An interesting fact is that iris color is actually the result of the amount or density of pigment cells in the iris. Pigment cells, called melanocytes, produce the pigment known as melanin. The amount and density of the melanin determines what colors of light are absorbed and what is reflected. In essence, the higher the concentration of melanin in the iris, the darker the iris color. But how does this affect vision or eye health?
The color of the iris does not affect visual acuity or the sharpness of a person’s vision. But, the amount of pigment can affect visual “comfort” in certain situations. For example, people with blue or light-green eyes may be more sensitive or experience more visual discomfort in bright sunny conditions than people with brown-colored eyes. This is because the higher concentration of melanocytes in the darker iris acts as a internal-sun shade of sorts. Light-colored eyes don’t have such a luxury. While everybody should have a quality pair of sunglasses, this becomes almost a requirement for those with light-colored eyes in order to increase visual comfort in sunny conditions.
The same type of action may explain how light colored irises may be associated with higher risks for certain eye problems. Since there is less of a filtering effect in the light-colored iris, more harmful UV light will pass through the iris and this may increase risks for cataracts and macular degeneration. Some studies have shown a higher incidence of these ocular conditions in patients with lighter-colored irises. Of course, this doesn’t mean that everyone with blue-colored eyes will get macular degeneration and early-onset cataracts, but it is something to consider in terms of increased risk factors. Yet, wearing sunglasses with UV-blocking lenses can reduce these risk factors and help all eyes stay healthy over the long haul.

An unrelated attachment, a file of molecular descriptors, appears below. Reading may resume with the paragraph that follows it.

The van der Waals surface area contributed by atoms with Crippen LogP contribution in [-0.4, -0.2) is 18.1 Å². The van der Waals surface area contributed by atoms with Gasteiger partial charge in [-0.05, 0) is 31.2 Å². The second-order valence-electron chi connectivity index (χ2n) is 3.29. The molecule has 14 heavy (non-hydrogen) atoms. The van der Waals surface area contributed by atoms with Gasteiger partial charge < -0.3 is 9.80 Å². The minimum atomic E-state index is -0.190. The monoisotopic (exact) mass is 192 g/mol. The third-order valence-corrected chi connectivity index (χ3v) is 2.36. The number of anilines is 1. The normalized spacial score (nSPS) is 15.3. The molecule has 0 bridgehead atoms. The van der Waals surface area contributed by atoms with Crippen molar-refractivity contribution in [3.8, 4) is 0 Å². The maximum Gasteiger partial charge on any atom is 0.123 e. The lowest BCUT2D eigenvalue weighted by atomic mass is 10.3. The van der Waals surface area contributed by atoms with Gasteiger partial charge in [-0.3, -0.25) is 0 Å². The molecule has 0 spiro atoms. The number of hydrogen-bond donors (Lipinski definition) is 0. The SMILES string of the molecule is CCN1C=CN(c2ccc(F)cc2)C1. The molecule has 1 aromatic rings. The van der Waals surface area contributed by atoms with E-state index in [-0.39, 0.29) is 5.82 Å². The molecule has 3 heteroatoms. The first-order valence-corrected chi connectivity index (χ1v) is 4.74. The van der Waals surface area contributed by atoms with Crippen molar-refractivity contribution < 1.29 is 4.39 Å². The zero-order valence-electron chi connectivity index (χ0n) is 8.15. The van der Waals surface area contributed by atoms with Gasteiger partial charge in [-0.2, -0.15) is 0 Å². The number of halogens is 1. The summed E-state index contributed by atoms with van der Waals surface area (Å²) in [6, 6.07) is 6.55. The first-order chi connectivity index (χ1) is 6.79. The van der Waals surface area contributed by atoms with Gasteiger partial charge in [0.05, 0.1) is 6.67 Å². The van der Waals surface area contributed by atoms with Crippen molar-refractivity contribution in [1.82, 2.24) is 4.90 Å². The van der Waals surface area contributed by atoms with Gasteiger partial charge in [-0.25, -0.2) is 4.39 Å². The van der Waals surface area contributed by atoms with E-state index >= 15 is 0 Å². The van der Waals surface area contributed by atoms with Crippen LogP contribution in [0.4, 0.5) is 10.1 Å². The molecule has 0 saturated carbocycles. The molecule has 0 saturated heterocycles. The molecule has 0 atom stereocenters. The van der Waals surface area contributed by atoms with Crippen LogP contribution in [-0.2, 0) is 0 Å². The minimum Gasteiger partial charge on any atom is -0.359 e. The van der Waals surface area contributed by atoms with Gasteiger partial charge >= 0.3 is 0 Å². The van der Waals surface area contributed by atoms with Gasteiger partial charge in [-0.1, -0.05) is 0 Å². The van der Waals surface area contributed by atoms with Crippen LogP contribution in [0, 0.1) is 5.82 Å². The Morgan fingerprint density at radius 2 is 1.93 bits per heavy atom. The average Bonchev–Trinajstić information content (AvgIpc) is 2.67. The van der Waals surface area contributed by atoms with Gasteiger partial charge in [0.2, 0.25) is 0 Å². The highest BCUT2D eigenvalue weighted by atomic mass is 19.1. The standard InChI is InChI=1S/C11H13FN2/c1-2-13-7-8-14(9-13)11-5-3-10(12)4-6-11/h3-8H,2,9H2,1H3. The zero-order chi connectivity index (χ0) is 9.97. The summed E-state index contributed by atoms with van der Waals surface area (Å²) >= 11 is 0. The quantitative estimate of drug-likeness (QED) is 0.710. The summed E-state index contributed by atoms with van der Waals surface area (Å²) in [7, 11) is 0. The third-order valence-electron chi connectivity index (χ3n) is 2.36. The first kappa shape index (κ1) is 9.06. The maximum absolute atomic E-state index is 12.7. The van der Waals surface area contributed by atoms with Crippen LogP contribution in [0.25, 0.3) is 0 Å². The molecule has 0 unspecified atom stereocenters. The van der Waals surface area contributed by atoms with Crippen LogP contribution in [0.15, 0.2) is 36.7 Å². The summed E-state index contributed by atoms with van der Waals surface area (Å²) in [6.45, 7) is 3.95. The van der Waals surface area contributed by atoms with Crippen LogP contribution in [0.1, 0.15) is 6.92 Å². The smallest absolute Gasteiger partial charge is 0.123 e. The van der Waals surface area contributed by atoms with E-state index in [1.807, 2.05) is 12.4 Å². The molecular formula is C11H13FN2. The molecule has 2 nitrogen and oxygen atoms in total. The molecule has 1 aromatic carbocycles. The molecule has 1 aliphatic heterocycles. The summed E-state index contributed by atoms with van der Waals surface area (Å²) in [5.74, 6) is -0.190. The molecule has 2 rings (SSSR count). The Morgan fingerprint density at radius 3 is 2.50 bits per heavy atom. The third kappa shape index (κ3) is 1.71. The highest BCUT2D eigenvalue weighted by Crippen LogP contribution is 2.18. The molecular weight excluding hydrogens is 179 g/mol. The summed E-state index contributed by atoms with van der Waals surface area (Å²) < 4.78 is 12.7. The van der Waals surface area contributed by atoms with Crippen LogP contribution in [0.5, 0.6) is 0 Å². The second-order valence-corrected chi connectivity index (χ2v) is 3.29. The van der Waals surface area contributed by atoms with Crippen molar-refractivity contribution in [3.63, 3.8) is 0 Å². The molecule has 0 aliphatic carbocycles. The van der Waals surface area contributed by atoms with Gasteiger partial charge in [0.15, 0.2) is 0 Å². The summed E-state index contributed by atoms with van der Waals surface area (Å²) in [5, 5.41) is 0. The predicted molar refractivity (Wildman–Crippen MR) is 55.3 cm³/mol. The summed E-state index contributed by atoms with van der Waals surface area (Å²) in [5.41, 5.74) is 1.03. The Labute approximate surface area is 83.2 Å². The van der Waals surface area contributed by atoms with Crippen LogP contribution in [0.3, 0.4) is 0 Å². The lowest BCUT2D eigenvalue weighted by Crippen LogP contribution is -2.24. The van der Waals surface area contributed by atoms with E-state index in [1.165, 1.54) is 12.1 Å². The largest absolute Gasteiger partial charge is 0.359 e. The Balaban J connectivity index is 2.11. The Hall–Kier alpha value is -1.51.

As always, I’d love to hear your comments or questions. Give us a shout over on Facebook or on Google+. And, remember, you can now request an appointment for your annual eye exam at our office by clicking here.